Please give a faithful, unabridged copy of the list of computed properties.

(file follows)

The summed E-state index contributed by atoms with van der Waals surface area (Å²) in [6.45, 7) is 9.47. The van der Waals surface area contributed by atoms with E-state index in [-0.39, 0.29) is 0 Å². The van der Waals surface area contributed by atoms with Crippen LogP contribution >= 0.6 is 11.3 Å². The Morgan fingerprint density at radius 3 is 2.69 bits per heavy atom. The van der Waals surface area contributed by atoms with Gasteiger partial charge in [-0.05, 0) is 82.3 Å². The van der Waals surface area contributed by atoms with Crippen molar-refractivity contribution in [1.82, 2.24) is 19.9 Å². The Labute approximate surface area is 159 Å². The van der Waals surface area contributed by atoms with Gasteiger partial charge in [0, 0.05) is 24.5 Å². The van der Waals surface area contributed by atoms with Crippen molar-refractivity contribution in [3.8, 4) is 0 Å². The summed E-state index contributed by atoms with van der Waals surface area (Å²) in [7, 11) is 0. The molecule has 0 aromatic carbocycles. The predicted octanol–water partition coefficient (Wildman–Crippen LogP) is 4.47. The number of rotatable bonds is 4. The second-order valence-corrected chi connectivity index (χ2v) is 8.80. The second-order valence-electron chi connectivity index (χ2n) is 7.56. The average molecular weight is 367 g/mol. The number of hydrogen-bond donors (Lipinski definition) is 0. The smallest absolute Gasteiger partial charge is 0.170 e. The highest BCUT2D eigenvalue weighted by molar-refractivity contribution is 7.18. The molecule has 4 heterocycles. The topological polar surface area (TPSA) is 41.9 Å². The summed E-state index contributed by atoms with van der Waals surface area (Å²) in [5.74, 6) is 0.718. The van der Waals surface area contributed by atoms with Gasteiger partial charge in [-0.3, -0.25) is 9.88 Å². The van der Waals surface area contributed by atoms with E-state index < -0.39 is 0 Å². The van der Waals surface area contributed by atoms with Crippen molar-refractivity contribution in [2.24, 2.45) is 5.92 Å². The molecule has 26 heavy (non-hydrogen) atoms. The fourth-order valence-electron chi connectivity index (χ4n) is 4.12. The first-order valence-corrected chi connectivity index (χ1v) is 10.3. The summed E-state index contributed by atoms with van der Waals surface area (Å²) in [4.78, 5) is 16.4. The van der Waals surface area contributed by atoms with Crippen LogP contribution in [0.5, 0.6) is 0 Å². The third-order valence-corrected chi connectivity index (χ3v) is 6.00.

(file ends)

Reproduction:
The summed E-state index contributed by atoms with van der Waals surface area (Å²) in [6.45, 7) is 9.47. The van der Waals surface area contributed by atoms with E-state index in [-0.39, 0.29) is 0 Å². The van der Waals surface area contributed by atoms with Crippen LogP contribution >= 0.6 is 11.3 Å². The Morgan fingerprint density at radius 3 is 2.69 bits per heavy atom. The van der Waals surface area contributed by atoms with Gasteiger partial charge in [-0.05, 0) is 82.3 Å². The van der Waals surface area contributed by atoms with Crippen molar-refractivity contribution in [1.82, 2.24) is 19.9 Å². The Labute approximate surface area is 159 Å². The van der Waals surface area contributed by atoms with Gasteiger partial charge in [0, 0.05) is 24.5 Å². The van der Waals surface area contributed by atoms with Crippen molar-refractivity contribution in [3.8, 4) is 0 Å². The summed E-state index contributed by atoms with van der Waals surface area (Å²) in [7, 11) is 0. The molecule has 0 aromatic carbocycles. The predicted octanol–water partition coefficient (Wildman–Crippen LogP) is 4.47. The number of rotatable bonds is 4. The second-order valence-corrected chi connectivity index (χ2v) is 8.80. The second-order valence-electron chi connectivity index (χ2n) is 7.56. The average molecular weight is 367 g/mol. The number of hydrogen-bond donors (Lipinski definition) is 0. The smallest absolute Gasteiger partial charge is 0.170 e. The highest BCUT2D eigenvalue weighted by molar-refractivity contribution is 7.18. The molecule has 4 heterocycles. The topological polar surface area (TPSA) is 41.9 Å². The summed E-state index contributed by atoms with van der Waals surface area (Å²) in [5.74, 6) is 0.718. The van der Waals surface area contributed by atoms with Gasteiger partial charge in [-0.3, -0.25) is 9.88 Å². The van der Waals surface area contributed by atoms with E-state index < -0.39 is 0 Å². The van der Waals surface area contributed by atoms with Crippen molar-refractivity contribution in [2.24, 2.45) is 5.92 Å². The molecule has 26 heavy (non-hydrogen) atoms. The fourth-order valence-electron chi connectivity index (χ4n) is 4.12. The first-order valence-corrected chi connectivity index (χ1v) is 10.3. The summed E-state index contributed by atoms with van der Waals surface area (Å²) in [4.78, 5) is 16.4. The van der Waals surface area contributed by atoms with Crippen LogP contribution in [0.5, 0.6) is 0 Å². The third-order valence-corrected chi connectivity index (χ3v) is 6.00.